The cake and frosting recipe I make for the birthday celebration will be out of The Magnolia Bakery Handbook. This is a dedicated baking book and for the price, you get A LOT of recipes and information. If you buy one baking book, I think it should be this one! The recipes are easy to follow and the results are well-worth it.

I’m so excited to share with you photos of the chocolate cake this weekend and whatever recipe or recipes I decide to make for Friday’s dinner.

In other news, I may start doing more than one post a day every now and then. I’ve always wanted this blog to evolve a bit over time. I may have some general life related posts or just little “updates” about things that I am doing that day or that week.

Until the recipes are made….

P.S. The photo at the top of this page is not something I’ve made. (But boy, do I WISH I had the recipe!) I just liked it and felt it went with the theme of this post a little bit.

Review of “Barefoot Contessa At Home”

Garten’s fifth cookbook begins what I call “Quintessential Ina.” This was around the time I discovered and fell in love with her cooking show. And I think her best recipes stem from the next few books. The tagline “everyday recipes you’ll make over and over again” rings true for this book since Ina had finally settled into her target audience: untrained, home cooks.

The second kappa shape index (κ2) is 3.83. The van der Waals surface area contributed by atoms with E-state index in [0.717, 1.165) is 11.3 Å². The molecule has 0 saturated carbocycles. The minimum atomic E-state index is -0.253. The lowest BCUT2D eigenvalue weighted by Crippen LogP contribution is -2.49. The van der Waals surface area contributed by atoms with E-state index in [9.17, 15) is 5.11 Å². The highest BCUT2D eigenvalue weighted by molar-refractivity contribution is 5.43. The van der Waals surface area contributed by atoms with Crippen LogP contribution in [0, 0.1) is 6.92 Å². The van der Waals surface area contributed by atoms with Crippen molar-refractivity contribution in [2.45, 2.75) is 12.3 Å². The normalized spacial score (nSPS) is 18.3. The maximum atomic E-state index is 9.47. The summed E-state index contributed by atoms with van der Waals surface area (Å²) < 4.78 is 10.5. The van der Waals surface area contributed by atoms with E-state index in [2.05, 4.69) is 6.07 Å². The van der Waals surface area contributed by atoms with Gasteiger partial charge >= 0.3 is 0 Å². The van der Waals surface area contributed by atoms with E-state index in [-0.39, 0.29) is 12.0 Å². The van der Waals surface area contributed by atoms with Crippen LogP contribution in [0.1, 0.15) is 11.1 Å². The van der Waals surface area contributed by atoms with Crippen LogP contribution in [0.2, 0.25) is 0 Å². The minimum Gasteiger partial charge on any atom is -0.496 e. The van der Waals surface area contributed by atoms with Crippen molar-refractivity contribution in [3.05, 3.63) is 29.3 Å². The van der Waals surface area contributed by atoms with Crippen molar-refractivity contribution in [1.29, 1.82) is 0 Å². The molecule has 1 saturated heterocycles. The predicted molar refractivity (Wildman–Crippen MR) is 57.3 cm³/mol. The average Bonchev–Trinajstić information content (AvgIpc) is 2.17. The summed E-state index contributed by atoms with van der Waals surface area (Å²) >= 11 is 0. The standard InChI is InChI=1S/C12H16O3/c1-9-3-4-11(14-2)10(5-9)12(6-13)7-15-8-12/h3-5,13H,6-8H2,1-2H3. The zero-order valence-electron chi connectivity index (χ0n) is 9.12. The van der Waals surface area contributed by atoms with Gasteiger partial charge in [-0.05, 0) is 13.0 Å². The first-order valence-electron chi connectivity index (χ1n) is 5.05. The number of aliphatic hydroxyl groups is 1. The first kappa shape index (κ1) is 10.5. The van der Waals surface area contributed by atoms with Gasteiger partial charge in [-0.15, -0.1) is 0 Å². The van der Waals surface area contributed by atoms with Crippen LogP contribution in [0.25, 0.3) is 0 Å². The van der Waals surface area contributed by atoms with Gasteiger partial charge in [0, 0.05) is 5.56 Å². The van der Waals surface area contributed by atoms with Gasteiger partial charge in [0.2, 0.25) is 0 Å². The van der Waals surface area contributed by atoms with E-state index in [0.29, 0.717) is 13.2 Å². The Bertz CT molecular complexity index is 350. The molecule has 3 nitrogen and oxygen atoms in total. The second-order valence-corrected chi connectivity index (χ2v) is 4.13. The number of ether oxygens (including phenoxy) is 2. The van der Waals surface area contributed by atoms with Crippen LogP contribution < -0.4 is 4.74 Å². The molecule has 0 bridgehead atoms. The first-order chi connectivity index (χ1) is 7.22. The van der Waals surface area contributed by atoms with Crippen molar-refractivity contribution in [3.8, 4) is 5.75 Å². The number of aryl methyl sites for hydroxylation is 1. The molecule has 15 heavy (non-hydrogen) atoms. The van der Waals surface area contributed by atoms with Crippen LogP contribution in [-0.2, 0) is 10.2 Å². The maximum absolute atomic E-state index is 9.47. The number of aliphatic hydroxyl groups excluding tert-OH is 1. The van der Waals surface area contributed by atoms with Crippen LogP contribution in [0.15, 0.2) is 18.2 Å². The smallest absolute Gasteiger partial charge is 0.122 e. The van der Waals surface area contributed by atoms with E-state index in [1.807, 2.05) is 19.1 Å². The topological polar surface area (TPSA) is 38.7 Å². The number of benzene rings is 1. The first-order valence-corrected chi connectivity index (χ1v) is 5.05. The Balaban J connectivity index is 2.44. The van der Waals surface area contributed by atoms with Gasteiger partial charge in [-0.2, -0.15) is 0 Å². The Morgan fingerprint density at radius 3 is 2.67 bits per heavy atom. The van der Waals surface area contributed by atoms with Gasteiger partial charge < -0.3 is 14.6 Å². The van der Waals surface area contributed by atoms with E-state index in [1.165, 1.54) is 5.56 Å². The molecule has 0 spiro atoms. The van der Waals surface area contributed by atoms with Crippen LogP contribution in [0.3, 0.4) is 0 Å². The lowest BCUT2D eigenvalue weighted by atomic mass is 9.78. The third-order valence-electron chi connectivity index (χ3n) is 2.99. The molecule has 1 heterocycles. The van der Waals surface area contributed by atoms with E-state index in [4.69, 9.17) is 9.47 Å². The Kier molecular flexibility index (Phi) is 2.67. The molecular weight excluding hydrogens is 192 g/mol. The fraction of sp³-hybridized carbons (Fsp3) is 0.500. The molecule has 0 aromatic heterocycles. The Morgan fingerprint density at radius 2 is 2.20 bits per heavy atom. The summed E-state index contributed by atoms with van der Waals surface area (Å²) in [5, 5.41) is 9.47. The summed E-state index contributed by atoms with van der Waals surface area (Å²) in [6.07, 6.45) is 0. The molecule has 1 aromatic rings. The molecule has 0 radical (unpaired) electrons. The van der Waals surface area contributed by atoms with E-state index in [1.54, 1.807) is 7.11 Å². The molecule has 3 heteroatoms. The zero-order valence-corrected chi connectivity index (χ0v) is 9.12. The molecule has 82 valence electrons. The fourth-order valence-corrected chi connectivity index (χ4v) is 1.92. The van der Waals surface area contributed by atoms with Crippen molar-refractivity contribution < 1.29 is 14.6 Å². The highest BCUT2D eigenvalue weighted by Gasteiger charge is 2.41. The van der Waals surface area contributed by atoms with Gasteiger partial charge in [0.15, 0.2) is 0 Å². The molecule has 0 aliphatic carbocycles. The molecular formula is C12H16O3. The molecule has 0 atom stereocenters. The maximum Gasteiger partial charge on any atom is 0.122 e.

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Review of “Barefoot Contessa Parties!”

This is part of a twelve-part series where I review Ina Garten’s cookbooks. Check back each week for the next installment in the series! The reviews will drop every Thursday afternoon at 1:30 PM.

This week I’m reviewing Ina’s second cookbook: Barefoot Contessa Parties! which was published in 2001.

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Recipe # 5 – Turkey Meat Loaf

From The Barefoot Contessa Cookbook, page 138-139

I have to admit, I was not as productive this week when it came to cooking. I made dinner for the household last night and it took me quite some time to figure out what I wanted to make.

Did I want a one-pot meal type of thing? Or did I want to combine a couple recipes as an easy way to knock out more than in one day?

Well, after some deliberating and flipping through numerous pages of cookbooks, I decided I would combine three recipes to make a full meal. I also decided that I would probably be easiest for me if I kept the recipes to the same book.

That was the real challenge, though!